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Rocking Horses

Some fads last for a short time, then dwindle into obscurity, while others stand the test of time. When it comes to children's toys, rocking horses are a prime example of something that has lasted through the centuries. First appearing in England in the 1600s, the iconic rocking horse leapt to popularity in the late 1800s and early 1900s. At that time, a rocking horse was seen as a safe way for a young child to begin to learn the essential skill of horse riding without venturing outside the nursery. Modern and vintage rocking horses consist of a model horse at full gallop sitting atop a deeply curved rocking cradle base.

Modern Rocking Horses

Horse riding is no longer an essential life skill, but rocking horses remain as popular as ever. Children are encouraged to use their imagination as they play on a rocking horse, pretending they are galloping along in complete freedom. Early rocking horses were solely constructed of wood, and wooden rocking horses are still readily available today. More common, however, are soft, upholstered rocking horses which provide a level of comfort that their wooden equivalent simply could not offer.

Tech Savvy Rocking Horses

Some things change, and some things stay the same – yet the rocking horse has managed to do both during its long history. Wooden, vintage style rocking horses remain popular, while plush rocking horses provide a comfortable ride for younger children. Then there are tech-savvy rocking horses – those that are motion propelled with wheels, pedal rocking horse ride-on toys and even electric powered versions. These newer style rocking horses are designed to move around, needing a larger area than a traditional rocking horse which stayed in one place.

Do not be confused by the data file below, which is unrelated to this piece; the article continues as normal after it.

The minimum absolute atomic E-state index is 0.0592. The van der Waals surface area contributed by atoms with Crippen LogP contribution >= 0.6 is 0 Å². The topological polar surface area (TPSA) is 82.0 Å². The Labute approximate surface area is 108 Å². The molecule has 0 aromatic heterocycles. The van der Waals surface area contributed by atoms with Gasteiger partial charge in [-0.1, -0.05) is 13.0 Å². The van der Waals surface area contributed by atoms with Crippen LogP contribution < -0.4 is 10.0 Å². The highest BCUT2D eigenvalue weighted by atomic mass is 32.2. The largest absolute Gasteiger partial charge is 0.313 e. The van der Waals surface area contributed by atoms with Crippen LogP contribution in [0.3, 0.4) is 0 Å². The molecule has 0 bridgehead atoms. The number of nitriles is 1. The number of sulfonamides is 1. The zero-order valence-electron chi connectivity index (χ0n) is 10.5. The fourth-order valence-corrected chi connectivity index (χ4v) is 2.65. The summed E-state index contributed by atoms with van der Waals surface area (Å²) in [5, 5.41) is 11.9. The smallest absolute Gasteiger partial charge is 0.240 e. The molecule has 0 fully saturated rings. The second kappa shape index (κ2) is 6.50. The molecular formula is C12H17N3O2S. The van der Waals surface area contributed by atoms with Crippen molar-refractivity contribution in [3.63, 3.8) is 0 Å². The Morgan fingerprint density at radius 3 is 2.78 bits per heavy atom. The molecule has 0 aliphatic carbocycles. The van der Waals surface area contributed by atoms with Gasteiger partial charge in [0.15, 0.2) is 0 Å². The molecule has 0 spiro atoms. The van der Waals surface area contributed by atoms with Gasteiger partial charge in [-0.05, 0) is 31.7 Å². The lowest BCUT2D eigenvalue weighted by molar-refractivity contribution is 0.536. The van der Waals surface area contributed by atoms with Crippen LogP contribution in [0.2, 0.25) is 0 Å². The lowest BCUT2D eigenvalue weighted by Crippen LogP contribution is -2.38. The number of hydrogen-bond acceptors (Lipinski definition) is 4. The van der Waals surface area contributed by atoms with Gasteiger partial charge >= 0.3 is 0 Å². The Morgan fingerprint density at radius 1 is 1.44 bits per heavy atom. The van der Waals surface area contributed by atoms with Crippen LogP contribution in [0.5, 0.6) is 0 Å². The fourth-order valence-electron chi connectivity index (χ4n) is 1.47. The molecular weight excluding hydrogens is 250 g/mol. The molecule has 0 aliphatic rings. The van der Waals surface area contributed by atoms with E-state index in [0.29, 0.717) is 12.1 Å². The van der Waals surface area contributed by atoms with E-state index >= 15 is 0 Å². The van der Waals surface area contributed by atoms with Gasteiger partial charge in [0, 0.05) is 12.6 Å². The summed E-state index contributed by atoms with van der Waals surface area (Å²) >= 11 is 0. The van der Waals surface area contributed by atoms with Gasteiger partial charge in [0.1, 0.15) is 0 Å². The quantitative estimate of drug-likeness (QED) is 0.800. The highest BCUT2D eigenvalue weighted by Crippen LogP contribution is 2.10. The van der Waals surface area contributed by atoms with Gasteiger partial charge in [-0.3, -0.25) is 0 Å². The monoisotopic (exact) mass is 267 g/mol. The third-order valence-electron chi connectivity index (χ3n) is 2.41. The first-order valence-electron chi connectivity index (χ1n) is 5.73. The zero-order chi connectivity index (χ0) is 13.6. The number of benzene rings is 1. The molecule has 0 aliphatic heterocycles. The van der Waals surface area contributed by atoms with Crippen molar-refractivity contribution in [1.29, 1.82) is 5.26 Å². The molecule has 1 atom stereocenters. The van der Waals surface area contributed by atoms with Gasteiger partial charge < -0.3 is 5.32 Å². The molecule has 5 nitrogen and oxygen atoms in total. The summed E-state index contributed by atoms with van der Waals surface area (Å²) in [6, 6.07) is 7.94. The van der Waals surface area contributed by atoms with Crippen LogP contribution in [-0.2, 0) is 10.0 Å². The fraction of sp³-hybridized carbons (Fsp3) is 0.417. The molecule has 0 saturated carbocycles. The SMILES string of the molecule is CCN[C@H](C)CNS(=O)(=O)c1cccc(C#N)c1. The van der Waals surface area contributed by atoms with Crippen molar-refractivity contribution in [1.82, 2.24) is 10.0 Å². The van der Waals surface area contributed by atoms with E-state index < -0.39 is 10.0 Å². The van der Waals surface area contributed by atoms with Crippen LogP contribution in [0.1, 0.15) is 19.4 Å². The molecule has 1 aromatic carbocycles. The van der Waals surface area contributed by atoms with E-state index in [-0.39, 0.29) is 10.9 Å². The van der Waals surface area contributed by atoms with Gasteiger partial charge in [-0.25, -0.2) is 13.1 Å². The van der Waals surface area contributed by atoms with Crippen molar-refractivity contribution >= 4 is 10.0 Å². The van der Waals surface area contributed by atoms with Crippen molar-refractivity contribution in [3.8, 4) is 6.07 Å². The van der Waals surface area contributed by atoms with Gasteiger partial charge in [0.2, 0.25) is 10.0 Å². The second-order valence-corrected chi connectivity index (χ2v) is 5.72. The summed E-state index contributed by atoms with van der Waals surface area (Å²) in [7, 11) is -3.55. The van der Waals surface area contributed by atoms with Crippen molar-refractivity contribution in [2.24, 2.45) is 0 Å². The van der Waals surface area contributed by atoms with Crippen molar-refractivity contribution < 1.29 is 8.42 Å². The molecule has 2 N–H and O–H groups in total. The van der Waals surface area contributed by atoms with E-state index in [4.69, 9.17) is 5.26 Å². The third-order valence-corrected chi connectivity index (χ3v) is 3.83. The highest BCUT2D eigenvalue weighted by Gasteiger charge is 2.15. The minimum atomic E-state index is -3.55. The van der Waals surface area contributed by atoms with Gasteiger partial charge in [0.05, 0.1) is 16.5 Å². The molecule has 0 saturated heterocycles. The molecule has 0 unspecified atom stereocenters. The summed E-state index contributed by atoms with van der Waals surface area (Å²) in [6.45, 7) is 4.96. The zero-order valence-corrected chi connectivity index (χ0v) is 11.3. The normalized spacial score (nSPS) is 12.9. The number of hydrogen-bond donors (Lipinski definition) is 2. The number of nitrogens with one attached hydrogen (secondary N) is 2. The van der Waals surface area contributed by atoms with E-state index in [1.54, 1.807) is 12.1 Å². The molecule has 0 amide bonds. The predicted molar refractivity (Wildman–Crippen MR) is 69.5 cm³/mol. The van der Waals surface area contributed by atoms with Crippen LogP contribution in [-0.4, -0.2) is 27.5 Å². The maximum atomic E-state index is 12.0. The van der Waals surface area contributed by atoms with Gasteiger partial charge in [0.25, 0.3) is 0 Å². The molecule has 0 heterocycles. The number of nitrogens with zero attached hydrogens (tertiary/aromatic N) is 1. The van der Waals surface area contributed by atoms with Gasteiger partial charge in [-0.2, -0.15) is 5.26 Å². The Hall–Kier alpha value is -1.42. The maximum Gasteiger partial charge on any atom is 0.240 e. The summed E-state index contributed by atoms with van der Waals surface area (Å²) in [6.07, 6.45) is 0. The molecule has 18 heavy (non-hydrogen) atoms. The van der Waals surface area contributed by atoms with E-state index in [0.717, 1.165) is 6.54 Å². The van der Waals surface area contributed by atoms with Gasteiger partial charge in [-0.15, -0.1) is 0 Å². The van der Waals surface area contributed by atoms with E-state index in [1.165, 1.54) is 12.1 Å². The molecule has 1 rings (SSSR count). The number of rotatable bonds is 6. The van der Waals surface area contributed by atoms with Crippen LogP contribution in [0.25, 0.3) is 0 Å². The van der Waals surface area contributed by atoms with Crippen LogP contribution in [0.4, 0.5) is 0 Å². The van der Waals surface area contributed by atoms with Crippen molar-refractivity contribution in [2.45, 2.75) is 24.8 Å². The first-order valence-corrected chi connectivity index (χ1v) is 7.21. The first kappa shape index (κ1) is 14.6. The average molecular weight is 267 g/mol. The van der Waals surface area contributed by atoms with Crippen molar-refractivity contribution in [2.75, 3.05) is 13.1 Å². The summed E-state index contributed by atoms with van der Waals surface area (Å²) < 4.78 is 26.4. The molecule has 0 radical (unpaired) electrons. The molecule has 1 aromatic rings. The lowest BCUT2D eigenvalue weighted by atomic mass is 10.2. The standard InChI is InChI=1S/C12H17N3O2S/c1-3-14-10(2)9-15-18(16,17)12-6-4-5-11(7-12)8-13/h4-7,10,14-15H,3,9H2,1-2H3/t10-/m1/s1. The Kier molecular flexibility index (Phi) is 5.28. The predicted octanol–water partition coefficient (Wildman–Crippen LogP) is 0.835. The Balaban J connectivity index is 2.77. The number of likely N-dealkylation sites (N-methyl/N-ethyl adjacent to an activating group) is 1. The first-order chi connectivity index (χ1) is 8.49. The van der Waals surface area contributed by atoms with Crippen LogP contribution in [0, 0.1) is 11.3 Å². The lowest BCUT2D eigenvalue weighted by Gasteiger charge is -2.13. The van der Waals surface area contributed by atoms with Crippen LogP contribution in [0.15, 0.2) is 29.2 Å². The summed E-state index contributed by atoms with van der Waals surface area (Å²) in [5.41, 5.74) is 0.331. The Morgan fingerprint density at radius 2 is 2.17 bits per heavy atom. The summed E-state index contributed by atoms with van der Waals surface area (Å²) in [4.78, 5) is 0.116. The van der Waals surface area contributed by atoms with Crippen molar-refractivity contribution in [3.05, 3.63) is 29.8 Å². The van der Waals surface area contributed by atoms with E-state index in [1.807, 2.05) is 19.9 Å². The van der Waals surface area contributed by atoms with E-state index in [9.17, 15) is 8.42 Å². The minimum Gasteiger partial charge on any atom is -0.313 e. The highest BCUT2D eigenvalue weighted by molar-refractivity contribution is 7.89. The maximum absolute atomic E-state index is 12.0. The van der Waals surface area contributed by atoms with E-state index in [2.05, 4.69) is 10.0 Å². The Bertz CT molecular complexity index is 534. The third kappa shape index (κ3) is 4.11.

Rocking Horses Have Branched Out

Despite still carrying the general name of rocking horse, many sit-on rocking horses take the shape of a wide variety of different animals. While this is a departure from the more traditional idea of the vintage equine shape, it also allows children to use their imagination and grow attached to the animal of their choice. Some rocking horses even take a non-animal form, such as a boat, train or aeroplane.

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